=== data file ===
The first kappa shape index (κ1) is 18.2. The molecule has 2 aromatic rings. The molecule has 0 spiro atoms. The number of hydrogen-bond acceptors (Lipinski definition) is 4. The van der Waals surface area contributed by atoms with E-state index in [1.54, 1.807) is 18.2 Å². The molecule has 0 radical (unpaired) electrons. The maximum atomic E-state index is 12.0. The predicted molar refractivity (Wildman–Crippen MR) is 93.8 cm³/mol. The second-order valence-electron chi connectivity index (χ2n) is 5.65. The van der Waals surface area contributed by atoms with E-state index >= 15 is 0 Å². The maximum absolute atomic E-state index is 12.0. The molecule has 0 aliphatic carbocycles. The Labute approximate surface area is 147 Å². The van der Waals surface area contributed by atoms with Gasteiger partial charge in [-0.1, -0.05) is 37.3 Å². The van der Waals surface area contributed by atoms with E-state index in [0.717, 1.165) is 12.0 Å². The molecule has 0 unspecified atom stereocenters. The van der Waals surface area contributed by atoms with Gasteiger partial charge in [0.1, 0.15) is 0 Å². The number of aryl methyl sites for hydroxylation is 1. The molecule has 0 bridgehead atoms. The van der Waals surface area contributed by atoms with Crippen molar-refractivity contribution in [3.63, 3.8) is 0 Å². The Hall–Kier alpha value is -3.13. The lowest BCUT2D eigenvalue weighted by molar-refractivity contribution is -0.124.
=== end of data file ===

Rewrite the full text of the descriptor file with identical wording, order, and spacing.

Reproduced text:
The first kappa shape index (κ1) is 18.2. The molecule has 2 aromatic rings. The molecule has 0 spiro atoms. The number of hydrogen-bond acceptors (Lipinski definition) is 4. The van der Waals surface area contributed by atoms with E-state index in [1.54, 1.807) is 18.2 Å². The molecule has 0 radical (unpaired) electrons. The maximum atomic E-state index is 12.0. The predicted molar refractivity (Wildman–Crippen MR) is 93.8 cm³/mol. The second-order valence-electron chi connectivity index (χ2n) is 5.65. The van der Waals surface area contributed by atoms with E-state index >= 15 is 0 Å². The maximum absolute atomic E-state index is 12.0. The molecule has 0 aliphatic carbocycles. The Labute approximate surface area is 147 Å². The van der Waals surface area contributed by atoms with Gasteiger partial charge in [-0.1, -0.05) is 37.3 Å². The van der Waals surface area contributed by atoms with E-state index in [0.717, 1.165) is 12.0 Å². The molecule has 0 unspecified atom stereocenters. The van der Waals surface area contributed by atoms with Gasteiger partial charge in [0.1, 0.15) is 0 Å². The number of aryl methyl sites for hydroxylation is 1. The molecule has 0 bridgehead atoms. The van der Waals surface area contributed by atoms with Crippen molar-refractivity contribution in [3.63, 3.8) is 0 Å². The Hall–Kier alpha value is -3.13. The lowest BCUT2D eigenvalue weighted by molar-refractivity contribution is -0.124.